The below question is answered by Charleston breast surgeon, Dr. James Craigie of The Center for Natural Breast Reconstruction(opens in a new tab).When would we use the ICAP flap for breast reconstruction and what are the advantages of this procedure? The TCAP flap is a procedure(opens in a new tab) for reconstructing the breast or partial breast reconstruction and is another of the muscle-sparing flaps. The ICAP does not require microsurgery or reattachment of the blood vessels, but usually the amount of tissue available is small.  In our experience it is most frequently used to perform partial breast reconstruction of mainly the outer side of the breast or to add volume to a previously reconstructed breast or when the resulting size is not as quite as large as desired from the original planned procedure.  An advantage of the ICAP flap is that it removes tissue from the side of the body that is usually in excess and sometimes bothersome following a mastectomy(opens in a new tab).  It is just above the bra line and the scar(opens in a new tab), and although it extends to the back, can almost always be covered in a bathing suit or a support type bra.  Again, the ICAP’s best use is in adding additional tissue to an already reconstructed breast or providing small amounts of tissue for partial breast reconstruction.  It typically does not involve microsurgery to reconnect the blood vessels and the blood vessel that nourishes the tissue is conveniently located on the side of the body near the breast just above the bra line.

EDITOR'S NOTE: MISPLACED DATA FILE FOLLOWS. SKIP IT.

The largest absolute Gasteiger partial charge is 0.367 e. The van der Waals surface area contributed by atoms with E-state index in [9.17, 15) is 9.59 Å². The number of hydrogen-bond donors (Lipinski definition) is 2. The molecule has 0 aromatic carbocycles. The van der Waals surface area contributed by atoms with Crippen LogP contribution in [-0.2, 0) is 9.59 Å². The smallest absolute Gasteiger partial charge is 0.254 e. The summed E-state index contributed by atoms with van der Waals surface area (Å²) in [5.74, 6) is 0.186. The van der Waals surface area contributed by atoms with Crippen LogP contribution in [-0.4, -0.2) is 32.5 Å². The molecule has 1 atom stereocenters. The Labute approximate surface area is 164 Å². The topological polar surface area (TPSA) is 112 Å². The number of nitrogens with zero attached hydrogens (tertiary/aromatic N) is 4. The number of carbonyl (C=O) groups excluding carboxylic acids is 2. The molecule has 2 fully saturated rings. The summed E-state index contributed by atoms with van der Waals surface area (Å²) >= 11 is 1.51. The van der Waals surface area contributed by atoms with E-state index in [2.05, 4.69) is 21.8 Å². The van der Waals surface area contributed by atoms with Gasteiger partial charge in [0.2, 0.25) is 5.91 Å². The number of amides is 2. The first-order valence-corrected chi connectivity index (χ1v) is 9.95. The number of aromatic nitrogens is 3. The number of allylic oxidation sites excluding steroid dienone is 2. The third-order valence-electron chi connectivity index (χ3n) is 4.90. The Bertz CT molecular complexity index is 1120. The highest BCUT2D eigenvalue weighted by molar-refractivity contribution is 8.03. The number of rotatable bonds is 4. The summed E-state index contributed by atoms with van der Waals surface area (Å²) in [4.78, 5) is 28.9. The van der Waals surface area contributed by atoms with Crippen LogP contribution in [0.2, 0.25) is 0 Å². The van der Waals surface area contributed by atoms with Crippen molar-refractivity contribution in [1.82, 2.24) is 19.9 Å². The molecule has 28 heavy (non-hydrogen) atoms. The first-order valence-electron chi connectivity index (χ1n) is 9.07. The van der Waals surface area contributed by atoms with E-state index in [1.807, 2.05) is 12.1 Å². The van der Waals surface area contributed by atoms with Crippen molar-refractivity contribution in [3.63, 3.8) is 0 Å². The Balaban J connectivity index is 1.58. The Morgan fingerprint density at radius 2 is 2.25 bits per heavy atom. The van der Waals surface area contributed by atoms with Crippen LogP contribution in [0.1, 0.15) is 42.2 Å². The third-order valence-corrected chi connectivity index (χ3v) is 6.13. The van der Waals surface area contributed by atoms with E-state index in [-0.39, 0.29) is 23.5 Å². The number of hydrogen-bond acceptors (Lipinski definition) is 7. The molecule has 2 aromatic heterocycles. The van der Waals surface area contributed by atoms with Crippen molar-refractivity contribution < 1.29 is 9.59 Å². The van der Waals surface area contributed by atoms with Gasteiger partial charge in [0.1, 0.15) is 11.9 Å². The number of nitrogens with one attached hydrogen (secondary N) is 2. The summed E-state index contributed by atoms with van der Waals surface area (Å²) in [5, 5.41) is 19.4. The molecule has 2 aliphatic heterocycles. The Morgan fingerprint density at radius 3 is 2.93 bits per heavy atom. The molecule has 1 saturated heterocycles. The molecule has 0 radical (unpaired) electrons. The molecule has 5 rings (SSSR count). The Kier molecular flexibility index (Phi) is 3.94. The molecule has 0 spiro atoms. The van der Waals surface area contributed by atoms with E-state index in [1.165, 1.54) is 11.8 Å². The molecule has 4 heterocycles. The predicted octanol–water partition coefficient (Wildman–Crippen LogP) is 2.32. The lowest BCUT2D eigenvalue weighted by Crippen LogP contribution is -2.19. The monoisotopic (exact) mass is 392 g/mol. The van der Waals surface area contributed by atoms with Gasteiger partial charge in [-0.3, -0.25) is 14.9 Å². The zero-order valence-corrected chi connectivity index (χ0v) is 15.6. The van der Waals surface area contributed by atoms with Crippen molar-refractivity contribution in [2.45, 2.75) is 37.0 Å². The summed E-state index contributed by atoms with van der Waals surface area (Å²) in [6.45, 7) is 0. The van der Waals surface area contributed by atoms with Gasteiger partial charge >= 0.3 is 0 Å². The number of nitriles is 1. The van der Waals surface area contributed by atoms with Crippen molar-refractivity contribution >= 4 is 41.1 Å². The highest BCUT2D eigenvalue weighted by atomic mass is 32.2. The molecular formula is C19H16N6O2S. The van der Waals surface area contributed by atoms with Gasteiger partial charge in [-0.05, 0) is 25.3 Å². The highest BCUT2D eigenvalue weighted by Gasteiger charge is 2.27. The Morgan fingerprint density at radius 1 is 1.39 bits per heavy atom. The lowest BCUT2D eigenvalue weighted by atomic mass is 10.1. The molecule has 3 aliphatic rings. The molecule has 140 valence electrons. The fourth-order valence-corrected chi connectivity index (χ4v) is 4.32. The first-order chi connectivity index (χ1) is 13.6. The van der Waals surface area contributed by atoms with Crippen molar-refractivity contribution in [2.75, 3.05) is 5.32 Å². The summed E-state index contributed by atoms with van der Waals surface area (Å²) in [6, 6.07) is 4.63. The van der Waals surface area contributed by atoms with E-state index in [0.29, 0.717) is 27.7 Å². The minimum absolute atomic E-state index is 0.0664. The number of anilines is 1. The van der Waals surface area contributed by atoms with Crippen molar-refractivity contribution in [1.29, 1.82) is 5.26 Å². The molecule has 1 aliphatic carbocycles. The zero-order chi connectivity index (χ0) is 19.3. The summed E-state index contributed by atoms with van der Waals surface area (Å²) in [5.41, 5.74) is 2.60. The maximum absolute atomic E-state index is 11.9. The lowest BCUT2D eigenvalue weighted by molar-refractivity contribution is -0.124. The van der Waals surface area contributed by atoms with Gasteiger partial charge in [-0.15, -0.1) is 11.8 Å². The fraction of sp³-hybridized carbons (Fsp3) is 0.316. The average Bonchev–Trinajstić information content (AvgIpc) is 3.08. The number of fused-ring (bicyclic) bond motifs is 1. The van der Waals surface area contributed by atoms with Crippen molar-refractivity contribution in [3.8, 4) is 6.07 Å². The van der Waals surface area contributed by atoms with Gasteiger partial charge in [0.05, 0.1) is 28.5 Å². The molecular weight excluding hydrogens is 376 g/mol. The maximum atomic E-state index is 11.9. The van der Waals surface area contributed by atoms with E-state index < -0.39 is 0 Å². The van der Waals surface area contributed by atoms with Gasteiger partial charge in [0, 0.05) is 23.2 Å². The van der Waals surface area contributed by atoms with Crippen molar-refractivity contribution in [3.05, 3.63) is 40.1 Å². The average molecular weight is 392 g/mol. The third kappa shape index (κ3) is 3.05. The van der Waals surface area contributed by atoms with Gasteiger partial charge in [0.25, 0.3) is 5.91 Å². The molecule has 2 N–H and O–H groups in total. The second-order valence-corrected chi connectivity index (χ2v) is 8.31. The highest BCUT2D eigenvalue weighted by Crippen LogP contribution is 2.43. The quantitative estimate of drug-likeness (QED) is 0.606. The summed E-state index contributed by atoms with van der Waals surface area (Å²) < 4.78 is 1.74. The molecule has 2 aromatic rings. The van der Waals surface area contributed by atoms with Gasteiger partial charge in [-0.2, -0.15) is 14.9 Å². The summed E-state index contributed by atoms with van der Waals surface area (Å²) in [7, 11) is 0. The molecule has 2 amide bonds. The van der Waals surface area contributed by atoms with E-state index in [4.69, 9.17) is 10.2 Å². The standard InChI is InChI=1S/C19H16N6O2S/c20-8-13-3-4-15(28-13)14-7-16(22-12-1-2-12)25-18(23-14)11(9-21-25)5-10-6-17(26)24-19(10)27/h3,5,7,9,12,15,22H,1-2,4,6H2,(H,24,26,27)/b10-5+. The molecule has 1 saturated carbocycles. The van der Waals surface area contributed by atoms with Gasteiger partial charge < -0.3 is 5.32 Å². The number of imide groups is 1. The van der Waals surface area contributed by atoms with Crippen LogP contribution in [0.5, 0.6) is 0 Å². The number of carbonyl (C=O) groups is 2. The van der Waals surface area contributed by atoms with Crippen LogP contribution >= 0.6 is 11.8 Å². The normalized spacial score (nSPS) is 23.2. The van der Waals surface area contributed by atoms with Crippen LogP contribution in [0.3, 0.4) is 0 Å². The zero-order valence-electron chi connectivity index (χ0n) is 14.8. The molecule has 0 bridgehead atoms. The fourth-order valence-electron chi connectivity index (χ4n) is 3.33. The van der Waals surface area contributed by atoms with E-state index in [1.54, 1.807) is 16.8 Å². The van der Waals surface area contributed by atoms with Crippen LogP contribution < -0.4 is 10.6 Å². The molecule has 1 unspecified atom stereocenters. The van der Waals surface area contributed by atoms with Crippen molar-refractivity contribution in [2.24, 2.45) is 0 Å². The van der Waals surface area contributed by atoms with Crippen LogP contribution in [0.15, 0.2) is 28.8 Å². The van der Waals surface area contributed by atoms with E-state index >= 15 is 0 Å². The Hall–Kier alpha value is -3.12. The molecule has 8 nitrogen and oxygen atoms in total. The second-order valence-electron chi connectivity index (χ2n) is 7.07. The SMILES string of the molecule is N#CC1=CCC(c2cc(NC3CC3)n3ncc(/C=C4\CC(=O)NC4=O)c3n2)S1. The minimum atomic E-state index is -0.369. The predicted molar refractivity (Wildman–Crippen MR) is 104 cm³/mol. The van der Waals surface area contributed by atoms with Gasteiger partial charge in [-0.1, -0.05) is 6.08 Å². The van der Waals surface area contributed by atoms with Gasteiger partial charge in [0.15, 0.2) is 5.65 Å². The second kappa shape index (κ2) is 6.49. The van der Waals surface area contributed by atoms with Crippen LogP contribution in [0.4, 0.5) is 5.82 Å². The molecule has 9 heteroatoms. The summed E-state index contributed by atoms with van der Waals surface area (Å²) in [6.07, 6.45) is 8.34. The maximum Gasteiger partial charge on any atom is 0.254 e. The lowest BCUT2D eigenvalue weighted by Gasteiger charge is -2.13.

For more answers to your breast reconstruction questions, visit our Ask the Doctor section(opens in a new tab) of this blog or submit your questions here(opens in a new tab).